Remove one, and the process slows. Combine them, even for six minutes, and things begin to change.

What Our Readers Are Saying

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Average customer rating based on 3 comments:

angelvamp_8, September 14, 2013 (view all comments by angelvamp_8)
This book was a great read! It really opened my eyes as to how your brain can help you when you practice correctly. What I took away from this book was that great skill requires deep practice and deep practice requires energy, passion, and commitment. I highly recommend this book to anyone who is learning/practicing any kind of skill. I'm a dancer and I think this book helped me to improve how I practice each week. I gave the book a 4 out of 5 only because the focus is all on people who play sports or instruments and I would've liked to have read about a broader range of examples. Overall though, very interesting, eye-opening, and informative.
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Linette, January 1, 2013 (view all comments by Linette)
Loved the book! Good info into how repetition the right way makes a big difference.
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Ben Fenton, January 1, 2011 (view all comments by Ben Fenton)
This is a significant book. Anyone who is trying to master a skill should read this. Want to learn how to wire up your brain for high performance? This is it! Coyle makes plain the research done on myelination and how it does what he calls "installing broadband in your brain." Top athletes do it, chess masters do it, and you can too! For a one, two, punch, read this as a companion to the book Talent is Overrated by Geoff Colvin.
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Product Details

ISBN:
9780553806847
Author:
Coyle, Daniel
Publisher:
Bantam
Subject:
Motivation (psychology)
Subject:
Ability
Subject:
Life Sciences - Human Anatomy & Physiology
Subject:
Neuropsychology
Subject:
Creative Ability
Subject:
Psychology-Mind and Consciousness
Copyright:
Publication Date:
20090431
Binding:
HARDCOVER
Grade Level:
General/trade
Language:
English
Pages:
256
Dimensions:
8.5 x 5.7 x 1 in 0.8 lb

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Related Subjects


Health and Self-Help » Health and Medicine » Anatomy and Physiology
Health and Self-Help » Psychology » General
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Health and Self-Help » Self-Help » General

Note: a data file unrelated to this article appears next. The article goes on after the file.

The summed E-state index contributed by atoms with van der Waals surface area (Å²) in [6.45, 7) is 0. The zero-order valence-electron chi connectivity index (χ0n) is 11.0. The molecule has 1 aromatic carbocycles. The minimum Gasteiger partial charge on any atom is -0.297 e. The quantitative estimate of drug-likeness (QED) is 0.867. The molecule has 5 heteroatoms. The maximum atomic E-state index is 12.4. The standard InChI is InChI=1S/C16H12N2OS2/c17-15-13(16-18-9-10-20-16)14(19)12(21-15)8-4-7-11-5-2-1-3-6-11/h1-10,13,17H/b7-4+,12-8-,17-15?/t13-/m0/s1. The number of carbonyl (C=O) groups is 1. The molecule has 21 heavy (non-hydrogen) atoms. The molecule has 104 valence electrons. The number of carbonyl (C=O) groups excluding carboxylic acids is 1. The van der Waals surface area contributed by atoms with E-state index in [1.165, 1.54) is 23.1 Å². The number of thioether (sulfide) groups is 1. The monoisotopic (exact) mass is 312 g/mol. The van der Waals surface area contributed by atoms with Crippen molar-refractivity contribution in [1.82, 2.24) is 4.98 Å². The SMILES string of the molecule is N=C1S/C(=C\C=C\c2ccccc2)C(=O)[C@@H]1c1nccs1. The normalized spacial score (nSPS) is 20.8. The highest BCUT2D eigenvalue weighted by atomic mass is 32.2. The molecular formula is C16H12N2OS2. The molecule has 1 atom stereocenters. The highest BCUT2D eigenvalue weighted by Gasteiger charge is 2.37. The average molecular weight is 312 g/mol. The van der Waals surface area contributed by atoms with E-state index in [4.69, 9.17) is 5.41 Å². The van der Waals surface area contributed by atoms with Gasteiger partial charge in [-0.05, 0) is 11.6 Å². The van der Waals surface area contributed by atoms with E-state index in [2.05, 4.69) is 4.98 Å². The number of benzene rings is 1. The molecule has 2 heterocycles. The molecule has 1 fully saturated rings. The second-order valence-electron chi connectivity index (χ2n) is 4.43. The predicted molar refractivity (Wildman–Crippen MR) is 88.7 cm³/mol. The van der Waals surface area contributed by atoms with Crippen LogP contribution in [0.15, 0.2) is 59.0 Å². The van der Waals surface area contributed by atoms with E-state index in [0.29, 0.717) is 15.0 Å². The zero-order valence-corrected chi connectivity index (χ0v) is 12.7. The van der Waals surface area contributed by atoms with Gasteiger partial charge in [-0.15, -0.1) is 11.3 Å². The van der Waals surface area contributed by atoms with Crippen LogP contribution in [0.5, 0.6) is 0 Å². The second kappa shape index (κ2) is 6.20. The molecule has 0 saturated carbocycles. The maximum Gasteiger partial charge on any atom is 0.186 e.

The Talent Code: Greatness Isn't Born. It's Grown. Here's How. Used Hardcover
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Product details 256 pages Bantam - English 9780553806847 Reviews:
"Review" by , "I only wish I'd never before used the words 'breakthrough' or 'breathtaking' or 'magisterial' or 'stunning achievement' or 'your world will never be the same after you read this book.' Then I could be using them for the first and only time as I describe my reaction to Daniel Coyle's The Talent Code. I am even willing to 'guarantee' that you will not read a more important and useful book in 2009, or pretty much any other year. And if all that's not enough, it's also 'a helluva good read.'"
"Review" by , "This is a remarkable — even inspiring — book. Daniel Coyle has woven observations from brain research, behavioral research, and real-world training into a conceptual tapestry of genuine importance. What emerges is both a testament to the remarkable potential we all have to learn and perform and an indictment of any idea that our individual capacities and limitations are fixed at birth."
"Review" by , “Daniel Coyle digs deep into the core of the insatiable desire to become 'better.' An amazing read with many practical applications for everyday life.”
"Synopsis" by , Albert Einstein, Pele, Charlotte Bronte, and Michelangelo: How did they all get to be such dazzling geniuses? Where did their greatness come from? The answer lies within their brains, in myelin, a neural substance that turns out to be the holy grail of acquiring skill. Those who have mastered their craft have lots of myelin. And you can too. You just have to learn how to grow it.

In this revolutionary book, New York Times bestselling journalist Daniel Coyle takes you on an illuminating journey across the globe to nine of the world's most prolific hotbeds of talent to reveal the key to unlocking human potential. From the baseball fields of the Caribbean to a classical music academy in upstate New York, Coyle is on the search for the clues that will answer some of the most intriguing questions about talent:

Why is one impoverished Russian tennis club able to put out more Top 20 women players than the entire U.S.?

How did all three Bronte sisters become literary all-stars?

How does a group of inner-city charter schools manage to send 80 percent of its students to college?

What enables a humble music school in a mall in Texas to produce a string of pop stars — including Jessica Simpson?

The secret to acquiring skill, Coyle discovers, comes down to three elements: the right kinds of practice, coaching, and motivation. When these three elements converge and you learn how to operate at the edge of your abilities, you activate the neurological mechanism that promotes the growth of myelin, the microscopic nerve-fiber insulator that adds speed and accuracy to your movements and thoughts. Combining vivid examples with deft analysis, this book will not only change the way you view talent, but enable you to reach your own fullest potential.